Appellants also argue that products containing MS(S) are adulterated as that term is defined in 21 U.S.C. § 601(m)(8), because inferior products have been substituted. Nonetheless, although the statute clearly prohibits the sale of all adulterated products, 21 U.S.C. § 610(c), appellants specifically "do not ask that meat food products containing MS(S) be banned from the market," Brief for Appellants at 37, but ask only for fuller labeling. This convinces us that appellants are really only presenting their misbranding claim under a different label. In any case, the claim of economic adulteration rests upon the same arguments we rejected above in our discussion of misbranding.
Finally, appellants challenge the regulations on grounds that the agency violated the Administrative Procedure Act, 5 U.S.C. § 553(c) (1982), by relying on two scientific studies completed by its staff after the close of the comment period without giving interested parties an opportunity to comment on them. They cite Portland Cement Association v. Ruckelshaus, 486 F.2d 375, 393 (D.C. Cir. 1973), cert. denied, 417 U.S. 921, 94 S.Ct. 2628, 41 L.Ed.2d 226 (1974), for the proposition that "[i]t is not consonant with the purpose of a rule-making proceeding to promulgate rules on the basis of . . . data that, [in] critical degree, is known only to the agency." The Secretary responds that he relied on these studies only to support retention of the 20% use limit of MS(S), a feature of the regulation appellants do not challenge. The record reveals, however, that the Secretary also relied on the studies in part for his determination that a calcium content labeling requirement would be adequate without any further indication of the presence of ground bone because the nucleic acid content of MS(S) presents no risk.
The studies here in question, unlike the study in Portland Cement, did not provide entirely new information "critical" to the Secretary's determination. To the extent that they supported the challenged labeling change, they expanded on and confirmed information concerning the nucleic acid content of MS(S) which the Secretary had summarized in his notice of proposed rulemaking, see 46 Fed.Reg. 39,289 (1981). The notice also requested further information on the subject. CNI did not provide that, but did point out a possible methodological flaw in the studies relied on by the Secretary, to-wit that they used MP(S)P only from older, female cattle and chickens and thus might not be accurate with regard to the product in general. The supplementary studies were specifically addressed to those alleged deficiencies, testing for nucleic acid samples of MS(S) produced by each of the four existing processing plants for meat, three of which were producing mechanically separated beef and the fourth mechanically separated veal. These confirmed the earlier studies' conclusion that any increase in the nucleic acid content of food containing MS(S) would be so small that it would present no health risks even for individuals suffering from gout.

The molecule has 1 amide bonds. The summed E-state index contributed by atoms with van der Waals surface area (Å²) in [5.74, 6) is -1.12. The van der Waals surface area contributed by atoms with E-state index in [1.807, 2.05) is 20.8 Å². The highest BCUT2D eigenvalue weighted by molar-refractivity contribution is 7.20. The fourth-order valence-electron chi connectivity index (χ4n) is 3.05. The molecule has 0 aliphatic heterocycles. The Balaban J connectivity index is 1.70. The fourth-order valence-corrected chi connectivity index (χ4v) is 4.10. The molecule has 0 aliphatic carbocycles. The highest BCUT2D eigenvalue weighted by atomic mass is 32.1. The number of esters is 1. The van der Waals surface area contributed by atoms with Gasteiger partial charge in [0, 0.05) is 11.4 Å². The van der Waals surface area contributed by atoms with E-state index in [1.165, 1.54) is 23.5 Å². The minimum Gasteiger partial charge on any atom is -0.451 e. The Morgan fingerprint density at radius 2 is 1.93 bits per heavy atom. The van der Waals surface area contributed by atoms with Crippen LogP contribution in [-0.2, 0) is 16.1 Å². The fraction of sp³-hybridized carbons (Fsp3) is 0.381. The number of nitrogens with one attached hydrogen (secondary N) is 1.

Rulemaking proceedings would never end if an agency's response to comments must always be made the subject of additional comments. The response may, moreover, take the form of new scientific studies without entailing the procedural consequence appellants would impose, unless prejudice is shown. There was no such showing here, where appellants do not even suggest that the new studies were defective in any way. It is impossible to perceive why correction of an asserted deficiency in earlier studies — which correction confirms the accuracy of those studies — should give rise to an additional opportunity to comment. We conclude that the Secretary did not violate the Administrative Procedure Act.
For the reasons stated, the judgment of the District Court is